Thursday, January 24, 2013

It's Fun to Stay at the Y-M-C-A

As long as it's the YMCA/Hong Kong.

The YMCA/Salisbury Hotel is no bare-bones-bathroom-down-the-hall kind of place that normally comes to mind when you think about using the Y for travel accommodation. Now, maybe things have changed over the years and all YMCA accommodation facilities are as lovely as the Salisbury. But I have to tell you that I was a little dismayed when I learned that we would be staying at the Hong Kong Y. Whaaaaaa?

Before you get snippy, thinking I've gone all elitist, you must know that one gets used to staying in Spartan accommodations when traveling on the church's dime. Rightly so. (Yeah, I don't want my annual pledge dollars going toward 4-star digs for the employees, either.) We often stay at bare-bones retreat centers that lack even the simple amenities of a 1-star motel. But, well, Hong Kong. Even church employees get tired of padding down hallways to community showers.

Fortunately, one of the many beauties of the internet is being able to search out information like, say, if I stay in the Hong Kong Y do I have to share my bathroom with strangers? Or worse, colleagues?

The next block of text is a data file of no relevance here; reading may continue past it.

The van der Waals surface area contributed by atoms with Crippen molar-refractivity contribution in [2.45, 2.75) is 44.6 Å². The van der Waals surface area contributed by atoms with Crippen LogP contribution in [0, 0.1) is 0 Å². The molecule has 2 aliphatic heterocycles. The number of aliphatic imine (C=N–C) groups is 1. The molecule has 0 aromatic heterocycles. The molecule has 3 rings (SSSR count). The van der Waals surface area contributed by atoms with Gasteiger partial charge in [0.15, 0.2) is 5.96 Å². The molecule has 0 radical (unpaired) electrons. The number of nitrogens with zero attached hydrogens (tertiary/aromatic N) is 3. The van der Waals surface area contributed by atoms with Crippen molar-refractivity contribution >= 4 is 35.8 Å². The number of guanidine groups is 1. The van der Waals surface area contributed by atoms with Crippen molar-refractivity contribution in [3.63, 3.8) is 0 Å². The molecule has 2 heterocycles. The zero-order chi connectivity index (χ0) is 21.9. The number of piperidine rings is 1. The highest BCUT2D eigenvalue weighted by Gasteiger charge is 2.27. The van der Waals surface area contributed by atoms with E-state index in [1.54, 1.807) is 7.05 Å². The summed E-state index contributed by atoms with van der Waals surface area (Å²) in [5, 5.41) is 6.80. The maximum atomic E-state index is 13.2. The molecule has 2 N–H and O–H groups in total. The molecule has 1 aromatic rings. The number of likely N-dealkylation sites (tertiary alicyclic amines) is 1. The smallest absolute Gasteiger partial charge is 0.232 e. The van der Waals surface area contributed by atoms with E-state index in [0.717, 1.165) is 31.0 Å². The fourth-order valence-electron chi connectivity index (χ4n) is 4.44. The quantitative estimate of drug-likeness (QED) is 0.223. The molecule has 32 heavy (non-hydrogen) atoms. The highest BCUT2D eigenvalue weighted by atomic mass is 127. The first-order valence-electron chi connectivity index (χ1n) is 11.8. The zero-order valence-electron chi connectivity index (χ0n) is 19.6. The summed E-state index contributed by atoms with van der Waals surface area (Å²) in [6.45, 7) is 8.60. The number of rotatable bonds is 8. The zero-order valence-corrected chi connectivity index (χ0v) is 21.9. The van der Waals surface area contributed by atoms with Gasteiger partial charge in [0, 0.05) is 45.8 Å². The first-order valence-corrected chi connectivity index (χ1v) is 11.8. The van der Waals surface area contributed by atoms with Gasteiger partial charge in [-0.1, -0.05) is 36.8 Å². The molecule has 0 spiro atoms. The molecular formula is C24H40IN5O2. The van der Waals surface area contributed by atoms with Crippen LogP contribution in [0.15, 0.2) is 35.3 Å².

Well, no.

First off, it meets my top two essentials for any hotel worthy of praise: a comfortable bed and pillows, and my own bathroom. Bonus: big, deep bathtub. Score! My number three essential has also been met: no tea/water decanted from a pot that has ever held coffee. (Don't think I can't taste the coffee that once lived in that carafe, mister.)

The restaurants have tasty, reasonably-priced food. The concierge is knowledgeable. Wifi (costs extra, but it's not outrageously expensive), flat-screen TV, phones everywhere. The location couldn't be better; just across the street from the waterfront, Hong Kong Culture Centre, and loads of Fifth Avenue-type shopping and street markets. In short, it's as fine, if not finer, than any Marriott, Sheraton, or W. OK, not as fine as the world-famous Peninsula with its fleet of Rolls Royces next door, but truly fine.

So all is very well in Hong Kong. And now, to work!

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